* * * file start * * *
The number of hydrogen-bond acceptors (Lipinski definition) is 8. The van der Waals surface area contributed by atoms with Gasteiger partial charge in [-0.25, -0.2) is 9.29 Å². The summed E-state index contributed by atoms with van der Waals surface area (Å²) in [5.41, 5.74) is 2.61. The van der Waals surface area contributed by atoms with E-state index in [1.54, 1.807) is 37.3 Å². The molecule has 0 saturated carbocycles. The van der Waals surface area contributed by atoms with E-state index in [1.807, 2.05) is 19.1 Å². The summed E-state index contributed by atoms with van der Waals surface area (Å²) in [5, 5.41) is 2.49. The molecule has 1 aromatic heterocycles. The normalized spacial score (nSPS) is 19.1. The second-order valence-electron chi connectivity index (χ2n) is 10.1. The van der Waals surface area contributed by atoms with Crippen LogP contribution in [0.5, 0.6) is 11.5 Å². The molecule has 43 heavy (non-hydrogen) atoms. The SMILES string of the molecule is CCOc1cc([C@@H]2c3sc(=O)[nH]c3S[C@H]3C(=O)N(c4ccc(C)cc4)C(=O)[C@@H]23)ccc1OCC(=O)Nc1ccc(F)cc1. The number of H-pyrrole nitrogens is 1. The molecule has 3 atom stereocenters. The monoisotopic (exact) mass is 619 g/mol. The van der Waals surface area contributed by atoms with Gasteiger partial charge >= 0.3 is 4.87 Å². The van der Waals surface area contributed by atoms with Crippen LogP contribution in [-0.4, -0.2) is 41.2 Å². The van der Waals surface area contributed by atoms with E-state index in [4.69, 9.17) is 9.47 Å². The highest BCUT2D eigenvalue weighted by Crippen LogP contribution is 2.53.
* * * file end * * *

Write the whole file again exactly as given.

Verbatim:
The number of hydrogen-bond acceptors (Lipinski definition) is 8. The van der Waals surface area contributed by atoms with Gasteiger partial charge in [-0.25, -0.2) is 9.29 Å². The summed E-state index contributed by atoms with van der Waals surface area (Å²) in [5.41, 5.74) is 2.61. The van der Waals surface area contributed by atoms with E-state index in [1.54, 1.807) is 37.3 Å². The molecule has 0 saturated carbocycles. The van der Waals surface area contributed by atoms with E-state index in [1.807, 2.05) is 19.1 Å². The summed E-state index contributed by atoms with van der Waals surface area (Å²) in [5, 5.41) is 2.49. The molecule has 1 aromatic heterocycles. The normalized spacial score (nSPS) is 19.1. The second-order valence-electron chi connectivity index (χ2n) is 10.1. The van der Waals surface area contributed by atoms with Crippen LogP contribution in [0.5, 0.6) is 11.5 Å². The molecule has 43 heavy (non-hydrogen) atoms. The SMILES string of the molecule is CCOc1cc([C@@H]2c3sc(=O)[nH]c3S[C@H]3C(=O)N(c4ccc(C)cc4)C(=O)[C@@H]23)ccc1OCC(=O)Nc1ccc(F)cc1. The number of H-pyrrole nitrogens is 1. The molecule has 3 atom stereocenters. The monoisotopic (exact) mass is 619 g/mol. The van der Waals surface area contributed by atoms with Gasteiger partial charge >= 0.3 is 4.87 Å². The van der Waals surface area contributed by atoms with Crippen LogP contribution in [-0.4, -0.2) is 41.2 Å². The van der Waals surface area contributed by atoms with E-state index in [4.69, 9.17) is 9.47 Å². The highest BCUT2D eigenvalue weighted by Crippen LogP contribution is 2.53.